Implementing agent


Water Research Commission

012 761 9300

One project looking at the treatment of wastewater involves algal-based tertiary treatment in maturation ponds of at wastewater treatment works.  The project established a self-sustaining system, independent of electricity or expensive chemicals, to allow for the effective removal of nutrients and pathogens in effluent.


The project was aimed at solving problems in areas with limited resources, and infrastructure that had not been maintained. 


The project was implemented between April 2014 and December 2016 at the Motetema wastewater treatment works, in the Sekhukhune District Municipality.  The municipality has significant challenges with its water quality and sanitation services.  Three plants are at high risk and 13 at critical risk. 


The project used a selected cultured microalgae consortium to remove nutrients (e.g. nitrogen and phosphorus from human waste) from saturated ponds to levels below the minimums set in Department of Water and Sanitation guidelines.  In the three ponds tested, the percentage reduction of total phosphorus in unfiltered water (containing algae) was 94%, 85% and 84% after treatment, with total nitrogen removal in these ponds 43%, 35% and 31%, respectively.


There were capacity-building events to deal with matters such as regulatory processes and sludge treatment.  An intensive capacity-building exercise took place at the treatment works, with the site controller learning how to operate the new technology.


It is hoped that the project can be replicated in other areas. In order to scale up the project, it was recommended that a licensing model be applied, allowing companies to engage with the technology, creating job opportunities and awareness.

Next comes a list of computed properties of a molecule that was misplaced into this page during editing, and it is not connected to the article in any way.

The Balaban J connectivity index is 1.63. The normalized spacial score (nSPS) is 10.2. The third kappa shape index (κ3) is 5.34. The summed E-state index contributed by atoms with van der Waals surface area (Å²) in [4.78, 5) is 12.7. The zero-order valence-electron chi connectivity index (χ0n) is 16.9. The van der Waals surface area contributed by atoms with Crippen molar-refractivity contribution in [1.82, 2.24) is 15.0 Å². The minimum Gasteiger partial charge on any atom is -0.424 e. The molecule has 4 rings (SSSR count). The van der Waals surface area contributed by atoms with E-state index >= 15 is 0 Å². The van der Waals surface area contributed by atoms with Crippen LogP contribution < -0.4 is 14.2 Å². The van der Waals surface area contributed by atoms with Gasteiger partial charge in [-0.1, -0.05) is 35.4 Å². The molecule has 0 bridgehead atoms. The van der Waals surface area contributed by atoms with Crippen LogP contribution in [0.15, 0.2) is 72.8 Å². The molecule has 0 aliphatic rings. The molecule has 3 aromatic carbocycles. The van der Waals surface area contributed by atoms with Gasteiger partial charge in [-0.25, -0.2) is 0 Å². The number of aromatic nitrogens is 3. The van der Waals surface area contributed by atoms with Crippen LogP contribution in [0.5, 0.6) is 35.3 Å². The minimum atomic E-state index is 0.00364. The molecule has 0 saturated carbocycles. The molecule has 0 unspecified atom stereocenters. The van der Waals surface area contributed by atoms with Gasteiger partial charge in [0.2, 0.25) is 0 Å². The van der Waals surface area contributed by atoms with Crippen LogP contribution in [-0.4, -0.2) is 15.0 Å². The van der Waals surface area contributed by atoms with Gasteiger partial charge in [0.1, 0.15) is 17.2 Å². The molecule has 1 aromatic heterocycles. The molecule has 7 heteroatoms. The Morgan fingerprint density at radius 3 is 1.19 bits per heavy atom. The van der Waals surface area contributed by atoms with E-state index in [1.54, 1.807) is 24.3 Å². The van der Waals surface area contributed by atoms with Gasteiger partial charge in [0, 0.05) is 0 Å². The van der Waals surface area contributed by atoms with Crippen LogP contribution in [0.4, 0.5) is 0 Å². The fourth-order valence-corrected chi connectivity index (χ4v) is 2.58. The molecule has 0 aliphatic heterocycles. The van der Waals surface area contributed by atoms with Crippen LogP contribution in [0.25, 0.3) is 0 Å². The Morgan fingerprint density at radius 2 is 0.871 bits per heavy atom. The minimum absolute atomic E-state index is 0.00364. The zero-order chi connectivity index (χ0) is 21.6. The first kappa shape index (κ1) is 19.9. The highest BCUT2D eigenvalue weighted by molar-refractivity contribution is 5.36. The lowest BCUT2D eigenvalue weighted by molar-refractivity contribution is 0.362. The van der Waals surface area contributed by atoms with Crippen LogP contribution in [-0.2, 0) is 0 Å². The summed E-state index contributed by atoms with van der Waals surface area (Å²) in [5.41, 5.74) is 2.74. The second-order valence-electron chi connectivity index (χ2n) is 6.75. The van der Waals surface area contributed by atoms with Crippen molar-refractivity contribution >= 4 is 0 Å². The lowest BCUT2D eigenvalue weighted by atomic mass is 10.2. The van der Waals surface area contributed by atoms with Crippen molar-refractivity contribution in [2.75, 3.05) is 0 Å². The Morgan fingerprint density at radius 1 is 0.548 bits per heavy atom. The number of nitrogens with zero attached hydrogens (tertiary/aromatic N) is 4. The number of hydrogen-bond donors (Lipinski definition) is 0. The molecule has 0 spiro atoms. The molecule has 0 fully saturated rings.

Possibilities such as aquaculture will be investigated once the algae-based process is operating optimally.


This project had a significant impact on reducing nutrients in wastewater effluent.  In addition, the environmentally friendly treatment method supported a reduction in human health risk downstream of the wastewater treatment works.


Wastewater Treatment Works video


Implementing agencies


Water Research Commission

012 761 9300


Council for Scientific and Industrial Research

012 841 2911

While the electrification of urban areas and informal settlements in South Africa has increased rapidly in the past 20 years, the provision of electricity to rural areas is still a challenge.  Many remote areas – especially small settlements, villages or farms – are unlikely to be connected to a national grid in the foreseeable future owing to their remoteness, sparse population and relatively low average energy demands.